For timing or size purposes it can occasionally be desirable to override HXA65's automatic selection of zero page mode. Forced address mode can be used to force absolute mode on an otherwise zero page address (and vice-versa, though this is rarer).
On some systems and some processors it is possible to change the default location of zero page (or "direct page"). HXA65 can adapt to this using the ASSUME psuedo opcode (below).
HXA65 accepts several aliases recommended by Western Design Center for standard instruction mnemonics:
HXA65 accepts additional address modes for several standard instruction mnemonics. These generate exactly the same object code as the standard mnemonics. They are intended mainly to make some tasks easier or to make the sometimes-odd W65C816S standard syntax more closely resemble that of the other supported microprocessors. Note that these extensions are not portable.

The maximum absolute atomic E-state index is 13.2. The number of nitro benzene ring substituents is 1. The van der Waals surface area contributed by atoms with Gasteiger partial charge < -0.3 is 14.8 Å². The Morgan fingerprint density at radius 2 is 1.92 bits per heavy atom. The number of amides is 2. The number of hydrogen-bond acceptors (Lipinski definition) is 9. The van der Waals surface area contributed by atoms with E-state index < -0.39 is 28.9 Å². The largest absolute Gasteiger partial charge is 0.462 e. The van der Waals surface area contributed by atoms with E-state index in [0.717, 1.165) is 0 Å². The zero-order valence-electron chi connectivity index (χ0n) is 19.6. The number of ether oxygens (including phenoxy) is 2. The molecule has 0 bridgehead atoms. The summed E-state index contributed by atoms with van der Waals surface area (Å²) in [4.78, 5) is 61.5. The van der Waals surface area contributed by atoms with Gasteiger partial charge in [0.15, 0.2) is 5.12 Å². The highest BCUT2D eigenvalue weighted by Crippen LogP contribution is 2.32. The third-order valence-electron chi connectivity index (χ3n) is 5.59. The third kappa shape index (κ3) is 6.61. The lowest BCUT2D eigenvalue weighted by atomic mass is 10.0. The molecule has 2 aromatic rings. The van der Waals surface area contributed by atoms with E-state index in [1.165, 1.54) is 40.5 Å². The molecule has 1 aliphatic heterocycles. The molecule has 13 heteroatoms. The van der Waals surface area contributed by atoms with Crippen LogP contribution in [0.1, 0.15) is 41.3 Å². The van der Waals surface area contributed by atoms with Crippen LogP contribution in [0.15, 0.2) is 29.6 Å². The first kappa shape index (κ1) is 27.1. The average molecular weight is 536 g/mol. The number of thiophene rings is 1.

|BRK $12||zero page||extended||Y||Y||Y||Y||Y|
The BRK instruction occupies one byte of object code and accepts no arguments, but executing it actually advances the program counter by two bytes before it is stored on the stack and control transferred to the software interrupt service (IRQ) routine. When the IRQ routine returns, execution resumes at the second byte past the BRK instruction.
It is possible for the IRQ routine to retrieve the stored program counter from the stack, use it to examine the skipped ("signature") byte, and make a control branch based on that examination.
The HXA65 extensions are designed to make it easier to specify the value of the signature byte. The zero page mode is designed to make the instruction resemble the standard W65C816S COP instruction syntax.
|COP $12||zero page||standard||-||-||-||-||Y|
The Western Design Center standard requires the COP instruction to be followed by a zero page address operand (ie., a "signature" byte).